June 28, 2012

Stoplight Watering System

Having a large summer garden and coop full of chickens can make it hard to go on an extended summer vacation, or even a short one, for that matter. I got lucky recently when a very capable and responsible friend agreed to watch over the homestead while we were up in Washington for two weeks earlier this month. Not only did I not worry at all, but I barely thought about the food or animals while we were away.

Most of the garden is being watered by hand right now, and that definitely complicates things when asking someone else to help. My friend doesn't keep a big garden herself, so it was especially important to provide good guidance on watering. One of the things I did to prepare for my absence was create a stoplight system of green, yellow and red tags to hopefully simplify the watering process.

Stoplight watering system tags

Last summer I bought plastic dressing room tags from a retail supply place to help me keep track of how often I was watering my fruits and veggies. (In my system, the numbers on the tags stood for days of the week instead of pieces of clothing; one was Monday, two was Tuesday, etc. and I hung them on plant cages to indicate the last time I watered.) The tags came in a bulk package, so I had plenty leftover to make a stoplight system without putting a dent in the supply. It was as easy as buying three cans of cheap spray paint.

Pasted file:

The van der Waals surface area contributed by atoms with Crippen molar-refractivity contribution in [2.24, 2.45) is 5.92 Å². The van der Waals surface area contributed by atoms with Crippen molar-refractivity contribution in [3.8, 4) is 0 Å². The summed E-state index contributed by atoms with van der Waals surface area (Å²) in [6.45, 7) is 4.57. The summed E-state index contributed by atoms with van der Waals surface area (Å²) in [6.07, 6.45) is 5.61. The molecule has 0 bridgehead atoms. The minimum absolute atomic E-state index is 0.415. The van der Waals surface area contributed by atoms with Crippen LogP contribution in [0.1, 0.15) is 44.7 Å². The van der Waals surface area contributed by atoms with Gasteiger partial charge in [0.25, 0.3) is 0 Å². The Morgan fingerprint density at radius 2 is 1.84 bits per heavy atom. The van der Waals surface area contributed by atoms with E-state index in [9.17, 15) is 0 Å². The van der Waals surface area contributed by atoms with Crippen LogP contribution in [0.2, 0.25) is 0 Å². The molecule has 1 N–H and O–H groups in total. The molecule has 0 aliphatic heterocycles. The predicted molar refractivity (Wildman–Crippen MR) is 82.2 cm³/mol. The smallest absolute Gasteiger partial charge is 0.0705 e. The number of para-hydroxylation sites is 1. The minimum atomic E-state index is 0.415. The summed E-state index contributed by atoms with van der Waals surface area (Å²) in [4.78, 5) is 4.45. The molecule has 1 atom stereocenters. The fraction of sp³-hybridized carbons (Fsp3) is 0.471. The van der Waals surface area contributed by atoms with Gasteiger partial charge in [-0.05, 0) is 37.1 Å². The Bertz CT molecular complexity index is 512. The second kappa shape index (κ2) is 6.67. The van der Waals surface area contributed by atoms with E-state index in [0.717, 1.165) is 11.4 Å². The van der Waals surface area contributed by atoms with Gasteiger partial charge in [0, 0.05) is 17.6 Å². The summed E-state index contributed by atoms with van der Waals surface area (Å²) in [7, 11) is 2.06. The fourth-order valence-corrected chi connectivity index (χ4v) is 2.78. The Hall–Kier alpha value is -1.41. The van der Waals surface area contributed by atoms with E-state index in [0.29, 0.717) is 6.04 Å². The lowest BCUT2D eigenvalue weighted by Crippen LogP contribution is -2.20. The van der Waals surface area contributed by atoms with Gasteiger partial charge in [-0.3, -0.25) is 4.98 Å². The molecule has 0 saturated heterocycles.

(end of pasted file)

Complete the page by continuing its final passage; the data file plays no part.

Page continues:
Supplies: tags, newspaper & paint

Red tags after the first coat (I gave them two)

Once they were dry, I placed the tags on my plants as follows: green for plants that need lots of water, such as cucumbers, summer and winter squash, basil and flowers in clay pots; yellow for plants that need moderate amounts of water, including melons, peppers, eggplant, corn and beans; and red for plants that need occasional water, such as tomatoes, and also for plants I didn't want watered at all, such as the apple trees I'd deep watered before leaving and potatoes that were curing in the ground.

Winter squash with a green tag for heavy water

Peppers with a yellow tag for moderate water

Tomatoes got a red tag

The idea was if you see green go ahead and water, if you see yellow hold back a little, and if you see red you know to water a lot less often or not at all. A written information sheet provided additional detail.

Except for the tomatoes, which had blossom end rot caused by my own inconsistent watering back in May, everything looked fantastic when I returned. My friend said that the colored tags worked well in combination with the written information to help her remember what needed to be watered when.

Someday Mr. English and I will get around to re-doing the irrigation system in the old beds and installing new hoses in the new beds, but for now I'm actually enjoying the hand watering. It forces me to slow down and gives me a chance to really examine each plant for pests, fruits, etc. as I'm watering. If we go away again before that new irrigation is in place, I'll definitely use these tags again.

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